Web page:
April 21, 2020  |  

Molecular Mechanism of N,N-Dimethylformamide Degradation in Methylobacterium sp. Strain DM1.

N,N-Dimethylformamide (DMF) is one of the most common xenobiotic chemicals, and it can be easily emitted into the environment, where it causes harm to human beings. Herein, an efficient DMF-degrading strain, DM1, was isolated and identified as Methylobacterium sp. This strain can use DMF as the sole source of carbon and nitrogen. Whole-genome sequencing of strain DM1 revealed that it has a 5.66-Mbp chromosome and a 200-kbp megaplasmid. The plasmid pLVM1 specifically harbors the genes essential for the initial steps of DMF degradation, and the chromosome carries the genes facilitating subsequent methylotrophic metabolism. Through analysis of the transcriptome sequencing data, the complete mineralization pathway and redundant gene clusters of DMF degradation were elucidated. The dimethylformamidase (DMFase) gene was heterologously expressed, and DMFase was purified and characterized. Plasmid pLVM1 is catabolically crucial for DMF utilization, as evidenced by the phenotype identification of the plasmid-free strain. This study systematically elucidates the molecular mechanisms of DMF degradation by MethylobacteriumIMPORTANCE DMF is a hazardous pollutant that has been used in the chemical industry, pharmaceutical manufacturing, and agriculture. Biodegradation as a method for removing DMF has received increasing attention. Here, we identified an efficient DMF degrader, Methylobacterium sp. strain DM1, and characterized the complete DMF mineralization pathway and enzymatic properties of DMFase in this strain. This study provides insights into the molecular mechanisms and evolutionary advantage of DMF degradation facilitated by plasmid pLVM1 and redundant genes in strain DM1, suggesting the emergence of new ecotypes of Methylobacterium.Copyright © 2019 American Society for Microbiology.


April 21, 2020  |  

Complete genome sequence analysis of the thermoacidophilic verrucomicrobial methanotroph “Candidatus Methylacidiphilum kamchatkense” strain Kam1 and comparison with its closest relatives.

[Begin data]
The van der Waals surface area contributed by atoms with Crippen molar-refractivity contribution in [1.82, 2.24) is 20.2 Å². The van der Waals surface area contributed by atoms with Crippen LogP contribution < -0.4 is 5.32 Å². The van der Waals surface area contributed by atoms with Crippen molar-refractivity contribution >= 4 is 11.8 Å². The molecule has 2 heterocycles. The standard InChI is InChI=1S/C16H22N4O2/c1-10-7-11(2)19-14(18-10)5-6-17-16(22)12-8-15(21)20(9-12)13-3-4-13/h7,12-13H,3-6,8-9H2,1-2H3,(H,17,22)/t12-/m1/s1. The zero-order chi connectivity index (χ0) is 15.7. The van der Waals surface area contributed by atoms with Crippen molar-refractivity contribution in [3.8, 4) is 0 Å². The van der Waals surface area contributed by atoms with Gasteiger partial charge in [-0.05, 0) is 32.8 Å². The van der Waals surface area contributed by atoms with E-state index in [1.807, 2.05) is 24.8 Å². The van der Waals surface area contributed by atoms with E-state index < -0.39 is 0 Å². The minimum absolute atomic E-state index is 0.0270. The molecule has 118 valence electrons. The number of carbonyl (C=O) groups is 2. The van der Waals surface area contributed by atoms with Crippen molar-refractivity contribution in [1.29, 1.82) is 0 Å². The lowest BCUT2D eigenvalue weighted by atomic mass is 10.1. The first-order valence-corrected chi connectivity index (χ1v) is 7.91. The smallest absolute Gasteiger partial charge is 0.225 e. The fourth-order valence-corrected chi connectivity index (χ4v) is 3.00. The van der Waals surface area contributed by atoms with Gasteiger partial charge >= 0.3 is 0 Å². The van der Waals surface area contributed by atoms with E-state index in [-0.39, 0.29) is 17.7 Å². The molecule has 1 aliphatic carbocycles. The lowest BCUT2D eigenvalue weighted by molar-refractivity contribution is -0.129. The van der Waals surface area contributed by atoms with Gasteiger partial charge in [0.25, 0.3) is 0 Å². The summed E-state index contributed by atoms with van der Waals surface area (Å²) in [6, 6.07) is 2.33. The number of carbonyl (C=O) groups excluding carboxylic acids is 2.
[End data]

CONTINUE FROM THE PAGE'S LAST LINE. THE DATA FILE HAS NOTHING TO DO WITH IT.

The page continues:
The candidate genus “Methylacidiphilum” comprises thermoacidophilic aerobic methane oxidizers belonging to the Verrucomicrobia phylum. These are the first described non-proteobacterial aerobic methane oxidizers. The genes pmoCAB, encoding the particulate methane monooxygenase do not originate from horizontal gene transfer from proteobacteria. Instead, the “Ca. Methylacidiphilum” and the sister genus “Ca. Methylacidimicrobium” represent a novel and hitherto understudied evolutionary lineage of aerobic methane oxidizers. Obtaining and comparing the full genome sequences is an important step towards understanding the evolution and physiology of this novel group of organisms.Here we present the closed genome of “Ca. Methylacidiphilum kamchatkense” strain Kam1 and a comparison with the genomes of its two closest relatives “Ca. Methylacidiphilum fumariolicum” strain SolV and “Ca. Methylacidiphilum infernorum” strain V4. The genome consists of a single 2,2 Mbp chromosome with 2119 predicted protein coding sequences. Genome analysis showed that the majority of the genes connected with metabolic traits described for one member of “Ca. Methylacidiphilum” is conserved between all three genomes. All three strains encode class I CRISPR-cas systems. The average nucleotide identity between “Ca. M. kamchatkense” strain Kam1 and strains SolV and V4 is =95% showing that they should be regarded as separate species. Whole genome comparison revealed a high degree of synteny between the genomes of strains Kam1 and SolV. In contrast, comparison of the genomes of strains Kam1 and V4 revealed a number of rearrangements. There are large differences in the numbers of transposable elements found in the genomes of the three strains with 12, 37 and 80 transposable elements in the genomes of strains Kam1, V4 and SolV respectively. Genomic rearrangements and the activity of transposable elements explain much of the genomic differences between strains. For example, a type 1h uptake hydrogenase is conserved between strains Kam1 and SolV but seems to have been lost from strain V4 due to genomic rearrangements.Comparing three closed genomes of “Ca. Methylacidiphilum” spp. has given new insights into the evolution of these organisms and revealed large differences in numbers of transposable elements between strains, the activity of these explains much of the genomic differences between strains.


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